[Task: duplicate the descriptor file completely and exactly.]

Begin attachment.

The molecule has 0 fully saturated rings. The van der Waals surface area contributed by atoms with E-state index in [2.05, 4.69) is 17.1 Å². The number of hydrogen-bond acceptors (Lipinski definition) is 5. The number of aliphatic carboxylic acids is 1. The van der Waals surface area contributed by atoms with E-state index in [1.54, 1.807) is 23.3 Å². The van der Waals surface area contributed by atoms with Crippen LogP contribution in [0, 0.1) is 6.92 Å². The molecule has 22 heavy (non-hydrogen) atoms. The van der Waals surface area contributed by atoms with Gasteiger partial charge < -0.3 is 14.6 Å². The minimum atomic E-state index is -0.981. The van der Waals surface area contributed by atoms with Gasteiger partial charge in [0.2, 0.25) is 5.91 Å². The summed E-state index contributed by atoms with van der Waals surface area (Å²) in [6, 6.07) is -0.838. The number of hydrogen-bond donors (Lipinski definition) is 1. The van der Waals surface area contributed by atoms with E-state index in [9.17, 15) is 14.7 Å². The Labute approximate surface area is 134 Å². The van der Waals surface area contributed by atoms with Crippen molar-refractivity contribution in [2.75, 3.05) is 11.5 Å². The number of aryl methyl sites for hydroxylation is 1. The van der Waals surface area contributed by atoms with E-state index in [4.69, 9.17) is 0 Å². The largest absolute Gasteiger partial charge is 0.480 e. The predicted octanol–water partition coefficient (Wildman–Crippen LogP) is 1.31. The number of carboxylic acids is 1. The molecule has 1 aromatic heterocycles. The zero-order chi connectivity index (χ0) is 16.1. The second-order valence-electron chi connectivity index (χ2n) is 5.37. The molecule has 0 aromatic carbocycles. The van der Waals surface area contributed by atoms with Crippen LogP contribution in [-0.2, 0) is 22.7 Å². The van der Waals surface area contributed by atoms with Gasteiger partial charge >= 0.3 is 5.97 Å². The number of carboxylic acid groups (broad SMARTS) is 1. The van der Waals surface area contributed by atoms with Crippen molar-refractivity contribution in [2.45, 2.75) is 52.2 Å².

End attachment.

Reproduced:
The molecule has 0 fully saturated rings. The van der Waals surface area contributed by atoms with E-state index in [2.05, 4.69) is 17.1 Å². The number of hydrogen-bond acceptors (Lipinski definition) is 5. The number of aliphatic carboxylic acids is 1. The van der Waals surface area contributed by atoms with E-state index in [1.54, 1.807) is 23.3 Å². The van der Waals surface area contributed by atoms with Crippen LogP contribution in [0, 0.1) is 6.92 Å². The molecule has 22 heavy (non-hydrogen) atoms. The van der Waals surface area contributed by atoms with Gasteiger partial charge < -0.3 is 14.6 Å². The minimum atomic E-state index is -0.981. The van der Waals surface area contributed by atoms with Gasteiger partial charge in [0.2, 0.25) is 5.91 Å². The summed E-state index contributed by atoms with van der Waals surface area (Å²) in [6, 6.07) is -0.838. The number of hydrogen-bond donors (Lipinski definition) is 1. The van der Waals surface area contributed by atoms with E-state index in [9.17, 15) is 14.7 Å². The Labute approximate surface area is 134 Å². The van der Waals surface area contributed by atoms with Crippen molar-refractivity contribution in [2.75, 3.05) is 11.5 Å². The number of aryl methyl sites for hydroxylation is 1. The van der Waals surface area contributed by atoms with E-state index in [4.69, 9.17) is 0 Å². The largest absolute Gasteiger partial charge is 0.480 e. The predicted octanol–water partition coefficient (Wildman–Crippen LogP) is 1.31. The number of carboxylic acids is 1. The molecule has 1 aromatic heterocycles. The zero-order chi connectivity index (χ0) is 16.1. The second-order valence-electron chi connectivity index (χ2n) is 5.37. The molecule has 0 aromatic carbocycles. The van der Waals surface area contributed by atoms with Crippen LogP contribution in [-0.2, 0) is 22.7 Å². The van der Waals surface area contributed by atoms with Gasteiger partial charge >= 0.3 is 5.97 Å². The number of carboxylic acid groups (broad SMARTS) is 1. The van der Waals surface area contributed by atoms with Crippen molar-refractivity contribution in [2.45, 2.75) is 52.2 Å².